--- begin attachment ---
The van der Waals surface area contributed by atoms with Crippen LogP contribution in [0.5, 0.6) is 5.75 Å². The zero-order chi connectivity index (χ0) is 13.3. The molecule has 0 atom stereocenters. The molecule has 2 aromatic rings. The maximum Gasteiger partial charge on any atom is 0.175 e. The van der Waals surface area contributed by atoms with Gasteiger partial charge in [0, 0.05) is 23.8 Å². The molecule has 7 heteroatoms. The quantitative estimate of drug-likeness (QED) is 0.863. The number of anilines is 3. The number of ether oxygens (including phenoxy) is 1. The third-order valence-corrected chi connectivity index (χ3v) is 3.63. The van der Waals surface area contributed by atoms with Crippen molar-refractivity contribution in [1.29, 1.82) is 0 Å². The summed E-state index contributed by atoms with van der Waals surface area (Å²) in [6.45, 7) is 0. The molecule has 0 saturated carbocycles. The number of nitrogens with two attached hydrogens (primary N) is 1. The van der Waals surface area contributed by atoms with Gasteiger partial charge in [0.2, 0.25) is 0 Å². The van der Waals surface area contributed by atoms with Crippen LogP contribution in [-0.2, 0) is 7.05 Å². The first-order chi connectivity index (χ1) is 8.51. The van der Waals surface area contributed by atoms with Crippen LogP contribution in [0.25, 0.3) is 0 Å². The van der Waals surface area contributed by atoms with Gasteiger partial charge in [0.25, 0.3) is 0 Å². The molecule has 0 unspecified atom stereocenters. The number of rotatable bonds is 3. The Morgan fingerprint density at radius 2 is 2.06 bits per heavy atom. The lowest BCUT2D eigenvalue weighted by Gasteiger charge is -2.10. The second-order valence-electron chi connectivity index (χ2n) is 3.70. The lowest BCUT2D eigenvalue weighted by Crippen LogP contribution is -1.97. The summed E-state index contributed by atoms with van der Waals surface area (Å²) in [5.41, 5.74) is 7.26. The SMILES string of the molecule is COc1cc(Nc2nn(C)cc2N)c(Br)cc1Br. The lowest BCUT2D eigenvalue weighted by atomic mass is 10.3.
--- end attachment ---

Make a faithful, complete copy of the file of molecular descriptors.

The van der Waals surface area contributed by atoms with Crippen LogP contribution in [0.5, 0.6) is 5.75 Å². The zero-order chi connectivity index (χ0) is 13.3. The molecule has 0 atom stereocenters. The molecule has 2 aromatic rings. The maximum Gasteiger partial charge on any atom is 0.175 e. The van der Waals surface area contributed by atoms with Gasteiger partial charge in [0, 0.05) is 23.8 Å². The molecule has 7 heteroatoms. The quantitative estimate of drug-likeness (QED) is 0.863. The number of anilines is 3. The number of ether oxygens (including phenoxy) is 1. The third-order valence-corrected chi connectivity index (χ3v) is 3.63. The van der Waals surface area contributed by atoms with Crippen molar-refractivity contribution in [1.29, 1.82) is 0 Å². The summed E-state index contributed by atoms with van der Waals surface area (Å²) in [6.45, 7) is 0. The molecule has 0 saturated carbocycles. The number of nitrogens with two attached hydrogens (primary N) is 1. The van der Waals surface area contributed by atoms with Gasteiger partial charge in [0.2, 0.25) is 0 Å². The van der Waals surface area contributed by atoms with Crippen LogP contribution in [-0.2, 0) is 7.05 Å². The first-order chi connectivity index (χ1) is 8.51. The van der Waals surface area contributed by atoms with Crippen LogP contribution in [0.25, 0.3) is 0 Å². The van der Waals surface area contributed by atoms with Gasteiger partial charge in [0.25, 0.3) is 0 Å². The molecule has 0 unspecified atom stereocenters. The number of rotatable bonds is 3. The Morgan fingerprint density at radius 2 is 2.06 bits per heavy atom. The lowest BCUT2D eigenvalue weighted by Gasteiger charge is -2.10. The second-order valence-electron chi connectivity index (χ2n) is 3.70. The lowest BCUT2D eigenvalue weighted by Crippen LogP contribution is -1.97. The summed E-state index contributed by atoms with van der Waals surface area (Å²) in [5.41, 5.74) is 7.26. The SMILES string of the molecule is COc1cc(Nc2nn(C)cc2N)c(Br)cc1Br. The lowest BCUT2D eigenvalue weighted by atomic mass is 10.3.